Tag Archives: reconstruction

Pinktober, Take 2

I’ve not written here since beginning the Ph.D. this fall–unsurprising, I suppose, considering the how much else I’m supposed to be writing right now; but then, it is my mind’s constant confrontation with cancer that prevents me from getting things done. I’m not sure if this is biological–the destruction of my brain function from the chemo–or psychological, but either way, it is an omnipresent obstacle to my concentration, to my caring about anything. Always in the background of this program there is murmuring about the career trajectory–quals and prelims and dissertation and the academic job market six years from now. Six sick years.

It doesn’t help, of course, that it’s dreaded Pinktober–and though I’m not as angry as my first “survival” enounter with this media frenzy phenomenon, see rant c. 10/2009–I’m beset with inexpressible sadness and frustration every time I walk up to the library and have to step on pink ribbons rendered in sidewalk-chalk by cheerful sorority girls. The bitterness is there too, of course; I can’t help but half-imagine one of them getting breast cancer in her twenties, and see how many pink ribbons she’s graffiting campus with afterward.

Then you go into Borders just looking for a little Charlotte Bronte and see a display table packed with Chicken Soup for the Breast Cancer Survivor’s Soul.

 I’ve become fascinated by the photographs in David Jay’s exhibition The Scar Project , portraits of post-mastectomy breast cancer patients–“survivors,” he says–between the ages of 18 and 35. On his website, Jay says:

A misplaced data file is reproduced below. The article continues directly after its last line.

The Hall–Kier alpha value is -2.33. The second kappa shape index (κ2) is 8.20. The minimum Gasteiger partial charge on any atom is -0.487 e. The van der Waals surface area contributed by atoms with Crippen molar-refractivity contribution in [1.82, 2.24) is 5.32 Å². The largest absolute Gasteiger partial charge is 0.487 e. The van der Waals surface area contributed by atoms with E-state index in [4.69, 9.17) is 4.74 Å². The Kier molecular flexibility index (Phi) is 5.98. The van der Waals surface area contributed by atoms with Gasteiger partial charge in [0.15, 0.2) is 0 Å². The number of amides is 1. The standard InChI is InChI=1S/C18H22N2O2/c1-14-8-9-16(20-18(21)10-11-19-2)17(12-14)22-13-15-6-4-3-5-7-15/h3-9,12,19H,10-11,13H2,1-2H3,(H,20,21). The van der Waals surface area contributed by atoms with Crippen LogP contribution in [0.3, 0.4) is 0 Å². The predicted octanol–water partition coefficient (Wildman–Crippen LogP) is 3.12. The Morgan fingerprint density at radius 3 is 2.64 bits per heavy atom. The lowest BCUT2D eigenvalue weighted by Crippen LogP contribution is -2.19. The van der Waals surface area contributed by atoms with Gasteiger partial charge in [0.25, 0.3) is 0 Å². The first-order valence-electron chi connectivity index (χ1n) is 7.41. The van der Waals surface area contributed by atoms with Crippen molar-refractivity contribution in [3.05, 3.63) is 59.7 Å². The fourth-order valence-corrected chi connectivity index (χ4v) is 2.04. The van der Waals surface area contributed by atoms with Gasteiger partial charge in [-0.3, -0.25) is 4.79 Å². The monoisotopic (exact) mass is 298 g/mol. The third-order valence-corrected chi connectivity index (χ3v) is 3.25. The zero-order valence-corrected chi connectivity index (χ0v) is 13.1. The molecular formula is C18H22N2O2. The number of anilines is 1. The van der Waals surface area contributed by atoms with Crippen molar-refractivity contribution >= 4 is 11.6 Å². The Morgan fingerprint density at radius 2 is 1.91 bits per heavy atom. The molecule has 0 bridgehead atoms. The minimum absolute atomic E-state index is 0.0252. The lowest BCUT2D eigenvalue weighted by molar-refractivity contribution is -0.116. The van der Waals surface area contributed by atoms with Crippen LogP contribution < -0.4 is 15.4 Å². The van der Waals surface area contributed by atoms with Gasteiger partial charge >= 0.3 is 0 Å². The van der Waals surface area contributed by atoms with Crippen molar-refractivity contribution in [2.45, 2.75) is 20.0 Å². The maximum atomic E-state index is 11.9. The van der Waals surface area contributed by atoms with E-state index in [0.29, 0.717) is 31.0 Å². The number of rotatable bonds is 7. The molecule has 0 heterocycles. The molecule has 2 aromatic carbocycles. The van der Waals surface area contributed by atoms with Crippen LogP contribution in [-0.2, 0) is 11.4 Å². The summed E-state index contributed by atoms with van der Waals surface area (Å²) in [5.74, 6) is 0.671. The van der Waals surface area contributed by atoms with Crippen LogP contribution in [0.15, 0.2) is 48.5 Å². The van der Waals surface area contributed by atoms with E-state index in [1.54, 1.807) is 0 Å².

“For these young women, having their portrait taken seems to represent their personal victory over this terrifying disease. It helps them reclaim their femininity, their sexuality, identity and power after having been robbed of such an important part of it. Through these simple pictures, they seem to gain some acceptance of what has happened to them and the strength to move forward with pride.”

I’m uncomfortable with this rhetoric of rescue via male-photographer-facilitated exhibition (“Through these simple pictures, they seem to gain some acceptance”).What would Judith Butler have to say about the male gaze here, one wonders? However, I think Jay’s project is important in showing bodies. In them, I don’t necessarily see the fierce Amazonian warrior-woman society wants to see in the “survivor,” so that they can close themselves off to the implications of illness and intimations of death: a warm-and-fuzzy “pink” feeling–a modern manifestation, I think of, sentimentality’s commodity culture (I have been reading the incomporable Lauren Berlant of late)–that precludes any desire to participate in breast cancer politically, to any actual effect.